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Section II

Mortar Consumption Characteristics of ‘Brickwork’ and a Framework for Managing Brick and Mortar Walls in Chaotic Environments

Author:

Vasantha Abeysekera

University of Southern Queensland, AU
About Vasantha

Director (Construction Management Studies), Faculty of Engineering and Surveying

BSc Hons Civil Eng (First Class; UoM, SL), MSc (L’boro, UK), PhD (L’boro, UK), CEng, MIE(SL), MNZIQS,

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Abstract

This study investigated how bricks and mortar could be used in a chaotic environment where brick and joints sizes could be varied to achieve better outcomes (such as cost minimisation) through an understanding of mortar consumption characteristics of brickwork. This was made possible by integrating three innovative concepts, viz. ‘type’ of wall, ‘cost polarity’, and ‘bricks to mortar’ ratio. New formulae for computing mortar volumes had to be developed as the simple formula of subtracting the volume of bricks from the volume of wall that did not produce accurate mortar volumes. Having validated these formulae, mortar volumes in different joints were computed. Accordingly, it was found that the bed-joint accounted for the largest portion of mortar in single brick thick walls in English bond, irrespective of the size of brick used. With more than two thirds of the total volume of mortar in the bed joint (even with a smaller bed joint of 10mm), it plays a significant role in changing the volume of mortar in brickwork. As the volume of mortar in the study walls was as high as 73% when compared with (less than) 25% for walls with standard brick and joint sizes, the very notion of what ‘brick-work’ was challenged. This led to the identification of three ‘types’ of walls, namely, ‘mortar-wall’ (with volume of mortar over 50%), ‘brick-mortarwall’ (with volumes of mortar between 25-50%), and ‘brick-wall’ (with a volume less than 25%) with corresponding ‘bricks to mortar’ ratios of less than 1, 1 to 3, and greater than 3. This classification was used for specifying a ‘type’ of wall. It was found that ‘brick to mortar’ ratio was quite sensitive to variations in small values of the bed joint when large bricks were used though this was not the case with smaller bricks and larger bed joints. This suggests the importance of controlling workmanship if the ratio is to be maintained at small values of bed joint. A strategy-map for selecting a desirable 'bricks to mortar ratio’ was provided based on ‘type’ of wall, brick and joint sizes, and degree of control required for ensuring workmanship. In order to make strategic decisions on costs, the concept of ‘cost polarity’ (cost of density of bricks to mortar) was used. Accordingly, a cost-efficient ‘type’ of wall could be selected based on whether cost polarity was less than 1 or greater, using a strategy-map for such decision making. Further savings in costs could be achieved by using the strategy-map for ‘brick to mortar’ ratios whilst giving consideration to the build ability of the bed joint, and sizes of other joints including joint fullness. The framework thus proposed provides a fresh perspective on how walls built with bricks and mortar could be managed (particularly in Sri Lanka) with potential for enormous cost savings using a chaotic environment to bring a new order.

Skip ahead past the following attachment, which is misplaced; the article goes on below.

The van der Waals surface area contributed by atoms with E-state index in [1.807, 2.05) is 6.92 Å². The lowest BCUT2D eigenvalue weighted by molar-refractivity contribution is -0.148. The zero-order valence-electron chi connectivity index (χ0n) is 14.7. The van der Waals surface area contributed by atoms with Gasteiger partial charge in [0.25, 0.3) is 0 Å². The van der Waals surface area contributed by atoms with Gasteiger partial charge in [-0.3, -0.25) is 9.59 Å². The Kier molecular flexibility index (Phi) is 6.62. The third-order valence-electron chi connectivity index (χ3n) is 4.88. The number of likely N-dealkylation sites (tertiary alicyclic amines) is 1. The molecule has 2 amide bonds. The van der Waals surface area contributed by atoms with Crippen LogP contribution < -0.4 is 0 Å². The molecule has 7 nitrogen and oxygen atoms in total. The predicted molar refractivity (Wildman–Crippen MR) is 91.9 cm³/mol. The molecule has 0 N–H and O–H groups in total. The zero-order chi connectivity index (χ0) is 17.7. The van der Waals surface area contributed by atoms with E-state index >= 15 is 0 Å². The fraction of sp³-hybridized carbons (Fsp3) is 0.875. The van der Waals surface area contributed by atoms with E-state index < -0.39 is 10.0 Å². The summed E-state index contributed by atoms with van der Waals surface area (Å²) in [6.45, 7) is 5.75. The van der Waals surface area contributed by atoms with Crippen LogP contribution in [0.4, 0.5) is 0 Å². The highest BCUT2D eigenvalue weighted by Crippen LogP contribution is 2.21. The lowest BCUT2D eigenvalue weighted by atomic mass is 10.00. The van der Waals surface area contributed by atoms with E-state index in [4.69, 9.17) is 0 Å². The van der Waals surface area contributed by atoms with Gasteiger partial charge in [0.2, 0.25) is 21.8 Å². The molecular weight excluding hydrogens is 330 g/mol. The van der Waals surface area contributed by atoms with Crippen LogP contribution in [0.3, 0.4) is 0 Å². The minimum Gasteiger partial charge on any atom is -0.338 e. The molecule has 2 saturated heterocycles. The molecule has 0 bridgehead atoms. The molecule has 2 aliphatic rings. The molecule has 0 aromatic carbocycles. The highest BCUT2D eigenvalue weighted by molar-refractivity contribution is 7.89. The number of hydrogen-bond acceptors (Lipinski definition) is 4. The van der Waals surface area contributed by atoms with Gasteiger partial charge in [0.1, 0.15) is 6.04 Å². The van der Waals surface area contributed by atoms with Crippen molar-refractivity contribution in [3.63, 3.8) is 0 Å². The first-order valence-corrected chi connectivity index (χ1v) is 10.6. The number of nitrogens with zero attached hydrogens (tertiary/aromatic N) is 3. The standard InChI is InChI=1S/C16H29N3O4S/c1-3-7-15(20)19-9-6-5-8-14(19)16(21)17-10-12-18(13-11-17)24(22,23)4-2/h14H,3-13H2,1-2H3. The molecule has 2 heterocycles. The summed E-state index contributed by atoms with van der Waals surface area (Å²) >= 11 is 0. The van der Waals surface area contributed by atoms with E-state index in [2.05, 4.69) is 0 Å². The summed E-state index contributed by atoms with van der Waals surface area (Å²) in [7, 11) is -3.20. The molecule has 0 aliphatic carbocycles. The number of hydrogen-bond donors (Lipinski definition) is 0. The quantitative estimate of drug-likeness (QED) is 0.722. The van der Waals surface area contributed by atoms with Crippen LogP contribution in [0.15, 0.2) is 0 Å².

How to Cite: Abeysekera, V., (2012). Mortar Consumption Characteristics of ‘Brickwork’ and a Framework for Managing Brick and Mortar Walls in Chaotic Environments. Engineer: Journal of the Institution of Engineers, Sri Lanka. 45(2), pp.49–64. DOI: http://doi.org/10.4038/engineer.v45i2.6941
Published on 25 Apr 2012.
Peer Reviewed

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